It is not only us humans getting more active in the garden in spring. This is the season when our beloved garden birds enter their key breeding period. We offer tips to help and support birds in the spring with the help of our friends at Wildlife World.

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Spring is a crucial time of year for our garden birds. As the key breeding period begins, they look for a place to nest and raise their chicks. Increasing urbanisation means there is a lack of natural spaces for birds to nest in.

One simple way we can help is by putting up nest boxes, particularly if you do not have large, old trees in the garden that would be one of the usual key nesting sites.

Choosing a Nest Box

Different bird species favour different types of nest boxes, so having more than one will increase the chances of encouraging a variety of birds. The main types of nest boxes are either open-fronted or hole-based.

Open-Fronted Nest Boxes

Open-fronted nest boxes are preferred by robins, wagtails and wrens. They should be positioned well into vegetation – a fork in a tree or a spot on an ivy-covered tree or fence is ideal.

Hole-Fronted Nest Boxes

The hole-fronted nest box is the most common other type of nest box. A wide range of bird species, including the various tits and sparrows, use these. The birds use hole-fronted nest boxes as a direct, clean flight route into the nest box. These shouldn’t be nestled into vegetation and should be positioned fairly high off the ground – around 2 to 3.5 metres high is ideal. Because these nest boxes are a little more exposed to the elements, they must be secured in place and angled slightly downwards or forwards so any rainwater will naturally fall away, allowing the birds to stay as dry as possible.

Once you have birds in your nest boxes, it is really important not to disturb them. If you want to get a close-up, you could set up a camera nest box and watch the baby birds from your living room – they are bound to become your new favourite spring programme!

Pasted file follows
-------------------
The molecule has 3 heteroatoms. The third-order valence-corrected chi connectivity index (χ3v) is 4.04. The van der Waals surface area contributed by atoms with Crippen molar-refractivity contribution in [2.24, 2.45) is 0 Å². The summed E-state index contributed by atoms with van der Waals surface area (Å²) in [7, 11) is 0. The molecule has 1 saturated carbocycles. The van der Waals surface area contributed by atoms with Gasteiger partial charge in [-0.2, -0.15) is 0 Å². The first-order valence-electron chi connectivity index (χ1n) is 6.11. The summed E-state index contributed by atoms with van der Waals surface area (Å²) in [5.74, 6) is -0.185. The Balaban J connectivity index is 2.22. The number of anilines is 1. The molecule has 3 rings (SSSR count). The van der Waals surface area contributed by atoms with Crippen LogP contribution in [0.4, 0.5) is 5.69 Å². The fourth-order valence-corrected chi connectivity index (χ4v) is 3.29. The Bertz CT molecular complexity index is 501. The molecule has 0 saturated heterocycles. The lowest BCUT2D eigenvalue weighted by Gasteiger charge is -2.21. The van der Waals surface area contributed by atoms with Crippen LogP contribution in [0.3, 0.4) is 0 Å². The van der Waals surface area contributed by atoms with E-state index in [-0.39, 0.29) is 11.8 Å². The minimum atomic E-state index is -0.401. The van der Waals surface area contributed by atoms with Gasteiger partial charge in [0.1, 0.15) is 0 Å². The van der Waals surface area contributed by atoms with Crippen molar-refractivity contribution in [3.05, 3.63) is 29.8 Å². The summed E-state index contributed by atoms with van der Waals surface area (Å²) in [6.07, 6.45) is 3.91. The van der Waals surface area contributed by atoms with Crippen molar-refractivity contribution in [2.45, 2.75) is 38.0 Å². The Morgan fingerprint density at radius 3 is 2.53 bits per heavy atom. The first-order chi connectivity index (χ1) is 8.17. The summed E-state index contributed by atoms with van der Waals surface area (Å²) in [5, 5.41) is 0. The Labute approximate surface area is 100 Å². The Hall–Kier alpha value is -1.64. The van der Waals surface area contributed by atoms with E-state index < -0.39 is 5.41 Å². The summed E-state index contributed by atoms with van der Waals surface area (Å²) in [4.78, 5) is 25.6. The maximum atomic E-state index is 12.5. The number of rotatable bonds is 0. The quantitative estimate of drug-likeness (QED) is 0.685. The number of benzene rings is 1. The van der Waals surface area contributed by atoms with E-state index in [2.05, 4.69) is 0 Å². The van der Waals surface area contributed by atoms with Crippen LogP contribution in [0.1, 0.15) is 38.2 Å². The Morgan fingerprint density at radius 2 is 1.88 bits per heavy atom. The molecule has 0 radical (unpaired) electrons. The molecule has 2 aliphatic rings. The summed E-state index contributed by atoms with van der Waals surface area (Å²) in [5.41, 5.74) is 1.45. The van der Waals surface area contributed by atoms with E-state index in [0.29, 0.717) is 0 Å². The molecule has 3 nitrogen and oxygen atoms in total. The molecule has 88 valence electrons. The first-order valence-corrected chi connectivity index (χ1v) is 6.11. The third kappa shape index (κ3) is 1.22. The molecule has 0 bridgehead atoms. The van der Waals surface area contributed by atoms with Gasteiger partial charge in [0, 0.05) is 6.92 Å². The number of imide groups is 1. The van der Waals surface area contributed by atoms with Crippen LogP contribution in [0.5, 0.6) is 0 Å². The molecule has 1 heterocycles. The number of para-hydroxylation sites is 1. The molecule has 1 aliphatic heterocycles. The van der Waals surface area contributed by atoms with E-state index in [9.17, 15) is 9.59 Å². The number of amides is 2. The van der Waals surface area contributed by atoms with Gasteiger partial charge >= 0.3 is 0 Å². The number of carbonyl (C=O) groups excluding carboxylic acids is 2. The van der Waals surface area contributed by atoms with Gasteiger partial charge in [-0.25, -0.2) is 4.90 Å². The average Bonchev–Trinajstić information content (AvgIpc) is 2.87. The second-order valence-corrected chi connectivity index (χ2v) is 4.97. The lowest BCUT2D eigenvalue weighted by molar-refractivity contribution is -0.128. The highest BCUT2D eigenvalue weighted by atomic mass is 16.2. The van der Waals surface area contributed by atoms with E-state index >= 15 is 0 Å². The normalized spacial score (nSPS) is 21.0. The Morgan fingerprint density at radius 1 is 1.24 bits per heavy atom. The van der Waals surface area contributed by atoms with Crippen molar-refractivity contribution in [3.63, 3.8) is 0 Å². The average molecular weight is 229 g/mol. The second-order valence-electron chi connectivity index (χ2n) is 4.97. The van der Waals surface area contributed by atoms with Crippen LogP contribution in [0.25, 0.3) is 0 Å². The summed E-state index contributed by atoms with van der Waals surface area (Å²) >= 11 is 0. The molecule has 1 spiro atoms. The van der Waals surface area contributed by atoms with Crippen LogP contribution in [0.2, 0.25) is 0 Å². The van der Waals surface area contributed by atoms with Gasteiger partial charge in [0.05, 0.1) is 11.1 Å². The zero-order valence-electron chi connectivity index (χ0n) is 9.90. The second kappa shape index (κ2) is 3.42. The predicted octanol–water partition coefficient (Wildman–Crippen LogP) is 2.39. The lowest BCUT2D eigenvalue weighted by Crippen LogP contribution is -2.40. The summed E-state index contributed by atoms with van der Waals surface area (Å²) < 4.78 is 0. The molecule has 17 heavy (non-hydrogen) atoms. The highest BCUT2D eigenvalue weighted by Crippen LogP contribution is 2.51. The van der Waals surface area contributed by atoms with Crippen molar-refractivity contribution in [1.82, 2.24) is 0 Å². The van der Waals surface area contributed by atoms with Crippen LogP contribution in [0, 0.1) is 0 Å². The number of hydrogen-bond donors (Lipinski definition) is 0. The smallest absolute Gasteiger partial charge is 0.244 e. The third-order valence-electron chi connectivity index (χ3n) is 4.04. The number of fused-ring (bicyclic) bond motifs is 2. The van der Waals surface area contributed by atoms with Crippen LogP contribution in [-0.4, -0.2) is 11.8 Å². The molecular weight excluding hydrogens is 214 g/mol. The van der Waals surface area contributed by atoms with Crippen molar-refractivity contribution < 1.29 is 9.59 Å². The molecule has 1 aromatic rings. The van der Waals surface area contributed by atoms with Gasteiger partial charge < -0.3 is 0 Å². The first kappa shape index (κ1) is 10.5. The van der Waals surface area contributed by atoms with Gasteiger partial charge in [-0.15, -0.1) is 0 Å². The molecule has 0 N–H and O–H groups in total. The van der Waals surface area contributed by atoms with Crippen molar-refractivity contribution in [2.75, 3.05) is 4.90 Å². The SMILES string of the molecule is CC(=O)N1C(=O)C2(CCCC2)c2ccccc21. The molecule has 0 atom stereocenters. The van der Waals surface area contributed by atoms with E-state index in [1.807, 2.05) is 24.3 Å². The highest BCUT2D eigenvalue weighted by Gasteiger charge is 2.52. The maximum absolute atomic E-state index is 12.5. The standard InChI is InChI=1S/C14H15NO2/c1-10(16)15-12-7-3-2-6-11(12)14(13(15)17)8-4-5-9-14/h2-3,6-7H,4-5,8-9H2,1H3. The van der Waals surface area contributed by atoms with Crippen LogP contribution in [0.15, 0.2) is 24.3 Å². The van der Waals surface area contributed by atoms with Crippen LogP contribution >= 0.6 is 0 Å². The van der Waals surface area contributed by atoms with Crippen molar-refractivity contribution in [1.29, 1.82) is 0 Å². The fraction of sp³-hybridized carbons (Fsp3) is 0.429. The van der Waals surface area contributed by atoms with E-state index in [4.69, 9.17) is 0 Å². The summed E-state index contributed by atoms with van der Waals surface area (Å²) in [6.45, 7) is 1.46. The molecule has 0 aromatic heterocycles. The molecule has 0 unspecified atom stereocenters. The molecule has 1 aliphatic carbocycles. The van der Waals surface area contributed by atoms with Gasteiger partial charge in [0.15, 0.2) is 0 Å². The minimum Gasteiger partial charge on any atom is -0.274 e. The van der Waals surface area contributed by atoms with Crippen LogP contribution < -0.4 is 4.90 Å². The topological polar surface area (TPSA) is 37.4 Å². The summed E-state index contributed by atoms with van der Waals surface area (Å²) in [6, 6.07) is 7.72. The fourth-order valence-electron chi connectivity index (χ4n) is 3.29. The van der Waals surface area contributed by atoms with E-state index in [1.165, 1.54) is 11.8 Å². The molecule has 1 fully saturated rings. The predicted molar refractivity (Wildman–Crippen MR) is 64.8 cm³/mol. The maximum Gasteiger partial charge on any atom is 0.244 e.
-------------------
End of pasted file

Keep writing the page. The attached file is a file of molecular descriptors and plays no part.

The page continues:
Nest Box Top Tips

1. Always ensure your nest box is well secured to the tree, fence or building so there is no risk of it falling off in bad weather conditions.

2. Place open-fronted nest boxes into vegetation, but site hole-fronted nest boxes with a clear, direct route for birds to fly in and higher off the ground.

3. Angle nest boxes very slightly downward (especially hole-fronted ones) to protect them from the rain.

4. If possible, position nest boxes so they face between north and east, allowing them to catch the first rays of sunlight (it is, after all, the early bird that catches the worm).

5. Don’t put any of your own material into the nest box; birds will gather it themselves. You could leave some wool or straw in your garden for the birds to use if they so wish.

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Should You Continue to Feed Birds in Spring

We all love feeding birds; it is estimated that half of UK households do so. Putting out a variety of feeds that are tailored to the needs of the season should ensure the birds keep coming back for more.

In spring, high-protein food sources are particularly beneficial. The extra protein supports birds through the breeding season and helps returning migratory birds replenish the tens of thousands of calories used during their journey.

What Do Birds Eat in Spring?

Sunflower seeds are a perfect food source for spring and are enjoyed by a wide variety of birds, including finches and tits. Place them in a seed feeder, or sprinkle on your bird table or ground feeder.

Mealworms or calciworms, are also beneficial in the spring. Calciworms, which are similar to dried mealworms but have more nutritional value, have only recently become available. They are high in insectivorous proteins as well as being an excellent source of calcium. These aid in increasing bone and feather strength and egg production.

When Do Birds Lay Eggs in Spring

A lot of birds will welcome in the spring by laying their eggs as early as possible. They use the warmer months to help support their young in this manner. There are a lot of considerations for birds when it comes to laying eggs. Their health, how much food is available, and whether the climate is suitable are all important factors. Spring is usually a brilliant time for nesting materials to be located as well. Birds will use the debris of old twigs, leaves, and moss that has fallen in the winter months to build a safe environment to look after their eggs. 

Discover a range of products that will help you to support the birds in your garden.

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